Bad News If You Think You’re Smart or Strong

Bad News If You Think You’re Smart or Strong June 23, 2022

 

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In this life, the smartest and the strongest among us often dominate.

Whether through wits, wisdom, energy, or sheer force, most of the loudest voices which get the most attention have a way of rising to the greatest power, the greatest wealth, the greatest influence in this world.

Most of the world’s political leaders share some combination of these qualities, and they win elections with them.

Most leaders of business and industry could not do what they do without these factors at play in their lives.

Even within the Church, those who lead often do so out of their intelligence and/or the force of their personalities and charisma.

And really, in any dynamic – workplace, playground, family, social circles, etc. – it remains true that these qualities tend to fill the room and establish who’s in charge.

There is no doubt about it: smarts and strength are things that we value highly in this world.

And yet, as is so often the case, the ways of the Kingdom of Christ turn these values upside down.

In talking in a broader passage about how to navigate the theological debate about food sacrificed to idols, the apostle Paul had this to say:

 

1 Now about food sacrificed to idols: We know that ‘We all possess knowledge.’ But knowledge puffs up while love builds up. Those who think they know something do not yet know as they ought to know. But whoever loves God is known by God.” (1Cor 8.1-3)

 

So first off, bad news for the smart: If you think you are smart, you don’t yet know what you should know. Thinking that you’re smart just shows how much learning you still have to do. Smarts without love just puffs us up, makes us arrogant.

When He walked the earth, Jesus said, “I do nothing on my own,” but resolved to only do what God the Father revealed to Him (Jn 8.28); Jesus was not relying on His own understanding, but chose to submit to the Father’s.

Paul had seen the Lord face-to-face, raised the dead, talked with angels, received God-breathed Scripture, and been caught up to Heaven. Even so, he would note, “Right now I know in part,” (1Cor 13.12) – he humbly acknowledges his lack of knowledge, even though surely he knew far more than any of us.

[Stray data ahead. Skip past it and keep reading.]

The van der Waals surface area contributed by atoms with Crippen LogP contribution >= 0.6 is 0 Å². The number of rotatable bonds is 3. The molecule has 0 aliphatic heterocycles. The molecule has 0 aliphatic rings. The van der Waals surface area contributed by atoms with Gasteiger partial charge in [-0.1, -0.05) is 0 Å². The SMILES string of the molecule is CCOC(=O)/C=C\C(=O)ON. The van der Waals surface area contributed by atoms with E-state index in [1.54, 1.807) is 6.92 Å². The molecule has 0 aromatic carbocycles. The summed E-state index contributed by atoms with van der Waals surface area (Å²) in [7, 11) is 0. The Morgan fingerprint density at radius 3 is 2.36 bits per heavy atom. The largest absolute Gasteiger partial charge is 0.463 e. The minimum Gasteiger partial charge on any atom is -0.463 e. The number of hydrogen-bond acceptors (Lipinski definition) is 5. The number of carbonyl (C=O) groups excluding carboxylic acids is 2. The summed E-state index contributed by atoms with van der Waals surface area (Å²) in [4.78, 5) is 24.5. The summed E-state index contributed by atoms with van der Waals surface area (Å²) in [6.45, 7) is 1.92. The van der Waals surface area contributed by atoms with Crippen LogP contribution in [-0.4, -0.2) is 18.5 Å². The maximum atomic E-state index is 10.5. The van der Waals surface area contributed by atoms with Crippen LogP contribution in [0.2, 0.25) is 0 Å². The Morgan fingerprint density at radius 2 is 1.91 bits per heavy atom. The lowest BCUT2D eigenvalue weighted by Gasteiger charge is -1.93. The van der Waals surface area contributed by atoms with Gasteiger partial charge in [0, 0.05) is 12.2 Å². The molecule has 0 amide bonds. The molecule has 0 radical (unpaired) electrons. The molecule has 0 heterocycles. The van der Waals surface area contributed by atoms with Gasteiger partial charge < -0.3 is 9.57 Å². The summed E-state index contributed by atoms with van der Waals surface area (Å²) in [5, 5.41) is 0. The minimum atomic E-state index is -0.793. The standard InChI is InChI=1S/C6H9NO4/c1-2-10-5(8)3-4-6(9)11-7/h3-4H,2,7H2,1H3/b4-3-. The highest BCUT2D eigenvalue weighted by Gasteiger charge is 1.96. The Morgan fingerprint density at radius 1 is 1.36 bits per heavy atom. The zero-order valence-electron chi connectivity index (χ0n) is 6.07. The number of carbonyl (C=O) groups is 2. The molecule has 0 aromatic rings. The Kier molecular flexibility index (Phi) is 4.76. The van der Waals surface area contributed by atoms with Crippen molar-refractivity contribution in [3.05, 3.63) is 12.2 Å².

Truly growing in knowledge should cause us to acknowledge the old adage that, “The more I learn, the less I know.” The more we understand, the more it humbles us to realize how much more we need to understand.

Now, for the strong:

 

1 We who are strong ought to bear with the failings of the weak and not to please ourselves. Each of us should please our neighbors for their good, to build them up. For even Christ did not please himself but, as it is written: “The insults of those who insult you have fallen on me.” For everything that was written in the past was written to teach us, so that through the endurance taught in the Scriptures and the encouragement they provide we might have hope.

May the God who gives endurance and encouragement give you the same attitude of mind toward each other that Christ Jesus had, so that with one mind and one voice you may glorify the God and Father of our Lord Jesus Christ.” (Rom 15.1-6)

 

So, bad news for the strong: If you are strong, you are to use that strength to bend towards the weak.

You do not use your strength to force your will or to get your way. You actually do the exact opposite.

And this, of course, is exactly what Jesus did.

The strong One left the fullness of His strength behind and embraced flesh, drawing near to we who are weak (Jn 1.14; Phil 2.1-11).

The strength of the one God lowered Himself to dwell amongst the helpless.

In the Kingdom of Heaven, strength bends towards weakness, meets it where it is at, and encourages it along.

So if you are strong, it doesn’t mean that you always get your way.

It means that you have the privilege and the responsibility to lay your way aside in order to support those weaker than yourself.

Dominance over others does not exist in the way of Christ.

And although this all sounds like bad news for the smart and the strong, it isn’t really, of course.

It is bad news for our pride, to be certain, which wants to boast in its own intelligence and delight in its own strength.

But those qualities were never things that God needed from us. None of this was ever about our own understanding or our own power.

He is God, and He has those things well covered.

So our growing intelligence should humble us, and our growing strength should call us to service of others, not the other way around.

When we get this right, we find the humble footsteps of Christ and walk in the example of His Incarnation, subduing our pride and submitting our intelligence and our strength for the love of God and of others.

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